Central book is suddenly more timely
Ralph Brodie dropped in at the Jacksonville Rotary Club on Monday to talk about his book, “Central in Our Lives: Voices from Little Rock Central High School, 1957-59.”
Hillary hurt, Huck boosts McCain for nomination
Until a year ago, Mike Huckabee was an obscure governor from a small state that has a knack for producing national political figures.
Aretha releases record of the year
Record of the year: Aretha Franklin’s “Rare and Unreleased Recordings from the Golden Reign of the Queen of Soul,” a two-CD set from Rhino that discounters sell for about $15, which is a bargain. [FULL TEXT]
What little girl wanted for holiday
(This is a reprint of a previous Christmas column.) When my friend Jack Sallee was with the Jaycees in Fayetteville, they’d put an ad in the paper at Christmastime, saying that for $2 you could have Santa come to your place.
Huckabee impressive, unenduring
Former Gov. Mike Huckabee is way up there in the polls, pulling almost even with former New York Mayor Rudy Giuliani for the Republican presidential nomination, although Huckabee badly trails all potential Democratic nominees.
(This column about the late McLyle Zumwalt first appeared here on Dec. 9, 1989 and is reprinted to mark the 66th anniversary of the bombing of Pearl Harbor on Dec. 7, 1941.)
County too poor for sick inmates
Beebe police recently arrested James E. (Big Ed) Fuller for selling crack cocaine out of his apartment.
Tough vet able to cry and smile
When you saw Bill Greer, he usually smiled like all his brothers.
Parties still looking for their savior
While Republicans and Democrats are slugging it out over who should get their party’s presidential nomination — for many, the choices aren’t all that terrific, which is why minor candidates like Mike Huckabee and Ron Paul are pulling up from the rear —the good news for Lonoke County Republicans is they have squelched a rebellion to humiliate the mayor of Cabot and an alderman.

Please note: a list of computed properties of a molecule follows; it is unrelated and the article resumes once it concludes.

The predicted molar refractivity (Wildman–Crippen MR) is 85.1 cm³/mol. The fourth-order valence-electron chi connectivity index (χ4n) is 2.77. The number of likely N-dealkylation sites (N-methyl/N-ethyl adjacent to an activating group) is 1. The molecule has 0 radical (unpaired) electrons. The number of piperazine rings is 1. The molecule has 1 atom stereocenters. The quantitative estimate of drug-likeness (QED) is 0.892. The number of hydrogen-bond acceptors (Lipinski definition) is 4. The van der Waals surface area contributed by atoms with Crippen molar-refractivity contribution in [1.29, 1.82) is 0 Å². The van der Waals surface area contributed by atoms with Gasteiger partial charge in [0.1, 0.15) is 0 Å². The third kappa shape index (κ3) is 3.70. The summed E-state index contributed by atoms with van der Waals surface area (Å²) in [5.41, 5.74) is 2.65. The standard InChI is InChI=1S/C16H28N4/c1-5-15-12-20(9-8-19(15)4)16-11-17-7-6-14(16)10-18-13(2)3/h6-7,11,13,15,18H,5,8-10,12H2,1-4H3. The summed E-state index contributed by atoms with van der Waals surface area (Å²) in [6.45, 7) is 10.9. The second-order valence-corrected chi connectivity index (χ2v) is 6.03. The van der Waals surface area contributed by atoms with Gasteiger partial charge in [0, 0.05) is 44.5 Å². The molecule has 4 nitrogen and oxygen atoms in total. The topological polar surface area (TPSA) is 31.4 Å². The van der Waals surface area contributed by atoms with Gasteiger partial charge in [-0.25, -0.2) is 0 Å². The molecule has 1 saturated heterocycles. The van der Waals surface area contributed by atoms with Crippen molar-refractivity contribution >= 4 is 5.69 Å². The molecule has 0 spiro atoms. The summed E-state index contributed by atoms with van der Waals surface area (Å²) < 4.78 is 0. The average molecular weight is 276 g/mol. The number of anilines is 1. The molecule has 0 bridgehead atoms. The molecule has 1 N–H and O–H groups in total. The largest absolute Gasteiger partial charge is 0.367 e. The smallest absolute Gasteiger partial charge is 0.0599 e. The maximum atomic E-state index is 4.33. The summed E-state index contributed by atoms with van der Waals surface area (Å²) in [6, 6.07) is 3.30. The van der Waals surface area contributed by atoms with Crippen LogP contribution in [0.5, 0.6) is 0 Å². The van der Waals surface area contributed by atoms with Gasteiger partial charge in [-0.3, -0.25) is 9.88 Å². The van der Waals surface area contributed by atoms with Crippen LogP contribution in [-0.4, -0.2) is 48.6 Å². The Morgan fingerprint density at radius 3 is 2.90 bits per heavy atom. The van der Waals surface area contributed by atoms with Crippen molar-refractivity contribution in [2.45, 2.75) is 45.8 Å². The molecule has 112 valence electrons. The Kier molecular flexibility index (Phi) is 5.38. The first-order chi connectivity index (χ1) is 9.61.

Department plays games with scores
The state Education Department last Friday sent out a poorly written press release that bragged about how much progress public schools are making, although if you read far enough into the press release, you realize schools are doing less well than the year before.
Quillin’s relatives stand by their man
Ron Quillin’s mother-in-law wasn’t too happy with my column Wednesday about the former Pulaski County comptroller who’s in prison for stealing more than $40,000 to finance an affair with a lady friend who was doing business with the county.
Emails out, but in-laws still pay up
It was nice of Ron Quillin’s in-laws to mortgage their home so he could repay Pulaski County more than $42,000 he stole while he was the county comptroller, but after they saw the infamous emails he sent to his girlfriend printed in the papers, they must wonder if the bum is worth keeping as a son-in-law.
It doesn’t take long to get out of prison
You’ve probably noticed how criminals get their names in the papers over and over again.
It’s Biscuit time in Helena
The Arkansas Blues and Heritage Festival in downtown Helena — formerly the King Biscuit Blues Festival, although it’s still the Biscuit for most fans and it’s still free — will kick off next Thursday with several strong acts and will continue through next Saturday with plenty more good music, and there’s still lots more across the river the following afternoon in downtown Clarksdale, Miss.
Classmates meet, recall friendship